Paul L. Franco
Introduction to logic emphasizing concepts and methods useful for practical analysis of arguments in everyday contexts; meaning, syllogisms, logical diagrams, inductive and statistical inference, informal fallacies, argument structure, perhaps some beginning symbolic logic. Offered: AWSpS.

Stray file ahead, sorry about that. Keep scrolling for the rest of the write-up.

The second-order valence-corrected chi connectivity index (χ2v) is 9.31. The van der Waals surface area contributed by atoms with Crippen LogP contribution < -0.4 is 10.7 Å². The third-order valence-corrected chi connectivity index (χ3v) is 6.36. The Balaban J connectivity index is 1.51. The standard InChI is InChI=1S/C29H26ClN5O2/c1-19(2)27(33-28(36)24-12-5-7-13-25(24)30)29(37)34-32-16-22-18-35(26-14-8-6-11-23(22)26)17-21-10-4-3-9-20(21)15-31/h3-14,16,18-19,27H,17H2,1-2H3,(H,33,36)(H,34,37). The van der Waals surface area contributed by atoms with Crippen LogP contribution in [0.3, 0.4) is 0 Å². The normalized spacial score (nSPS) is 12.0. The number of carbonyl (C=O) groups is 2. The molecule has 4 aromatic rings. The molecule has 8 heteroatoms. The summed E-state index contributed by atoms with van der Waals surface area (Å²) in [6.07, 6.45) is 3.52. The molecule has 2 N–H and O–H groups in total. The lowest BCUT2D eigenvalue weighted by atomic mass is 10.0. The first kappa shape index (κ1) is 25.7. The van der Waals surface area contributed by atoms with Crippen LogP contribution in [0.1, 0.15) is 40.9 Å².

I believe that the 2008 Phillies were better than the 2001 Mariners. When someone asks ‘Why?’ I should offer a reasoned argument for my belief. Here are two possible reasons I can base an argument around: (1) The 2008 Phillies won the World Series and the 2001 Mariners, despite winning 116 games, did not. (2) Harold Reynolds said that the 2001 Mariners were better than the 2008 Phillies and I dislike Harold Reynolds. This course is designed to give you the tools and concepts to state clearly your intuition that (1) is a better reason than (2) for my belief. The bulk of this course will be spent identifying, dissecting, assessing, evaluating, and analyzing arguments that are a bit more complicated than the one above. Given the massive amount of information we are exposed to on a daily basis, knowing how to do these things well is important. This course will provide you with a framework to process information critically and to make and analyze arguments. We’ll learn how to diagnose flaws and fallacies in arguments and in reasoning. We’ll also investigate the components of good arguments. Our class will help acquaint you with rules dictating acceptable and unacceptable moves in argumentation and reasoning. TEXT: "Reason and Argument", Richard Feldman.
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